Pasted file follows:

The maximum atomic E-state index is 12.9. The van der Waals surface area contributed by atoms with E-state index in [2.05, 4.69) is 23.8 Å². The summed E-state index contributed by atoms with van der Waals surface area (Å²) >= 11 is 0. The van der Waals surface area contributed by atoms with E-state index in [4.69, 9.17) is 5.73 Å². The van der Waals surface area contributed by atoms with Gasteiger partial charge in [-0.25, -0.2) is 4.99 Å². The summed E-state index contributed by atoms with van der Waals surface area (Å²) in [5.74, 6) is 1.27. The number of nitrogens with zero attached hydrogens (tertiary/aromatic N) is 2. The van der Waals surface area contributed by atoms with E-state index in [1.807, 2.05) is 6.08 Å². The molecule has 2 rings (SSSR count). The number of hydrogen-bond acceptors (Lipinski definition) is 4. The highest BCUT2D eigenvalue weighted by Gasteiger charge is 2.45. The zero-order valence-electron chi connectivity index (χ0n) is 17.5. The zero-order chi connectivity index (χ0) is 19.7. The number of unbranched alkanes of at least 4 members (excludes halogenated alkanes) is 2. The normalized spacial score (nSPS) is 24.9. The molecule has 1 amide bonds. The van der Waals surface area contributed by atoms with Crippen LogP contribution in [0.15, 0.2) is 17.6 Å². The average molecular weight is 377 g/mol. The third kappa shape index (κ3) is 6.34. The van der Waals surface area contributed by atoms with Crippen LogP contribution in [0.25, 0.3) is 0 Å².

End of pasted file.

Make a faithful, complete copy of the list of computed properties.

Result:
The maximum atomic E-state index is 12.9. The van der Waals surface area contributed by atoms with E-state index in [2.05, 4.69) is 23.8 Å². The summed E-state index contributed by atoms with van der Waals surface area (Å²) >= 11 is 0. The van der Waals surface area contributed by atoms with E-state index in [4.69, 9.17) is 5.73 Å². The van der Waals surface area contributed by atoms with Gasteiger partial charge in [-0.25, -0.2) is 4.99 Å². The summed E-state index contributed by atoms with van der Waals surface area (Å²) in [5.74, 6) is 1.27. The number of nitrogens with zero attached hydrogens (tertiary/aromatic N) is 2. The van der Waals surface area contributed by atoms with E-state index in [1.807, 2.05) is 6.08 Å². The molecule has 2 rings (SSSR count). The number of hydrogen-bond acceptors (Lipinski definition) is 4. The highest BCUT2D eigenvalue weighted by Gasteiger charge is 2.45. The zero-order valence-electron chi connectivity index (χ0n) is 17.5. The zero-order chi connectivity index (χ0) is 19.7. The number of unbranched alkanes of at least 4 members (excludes halogenated alkanes) is 2. The normalized spacial score (nSPS) is 24.9. The molecule has 1 amide bonds. The van der Waals surface area contributed by atoms with Crippen LogP contribution in [0.15, 0.2) is 17.6 Å². The average molecular weight is 377 g/mol. The third kappa shape index (κ3) is 6.34. The van der Waals surface area contributed by atoms with Crippen LogP contribution in [0.25, 0.3) is 0 Å².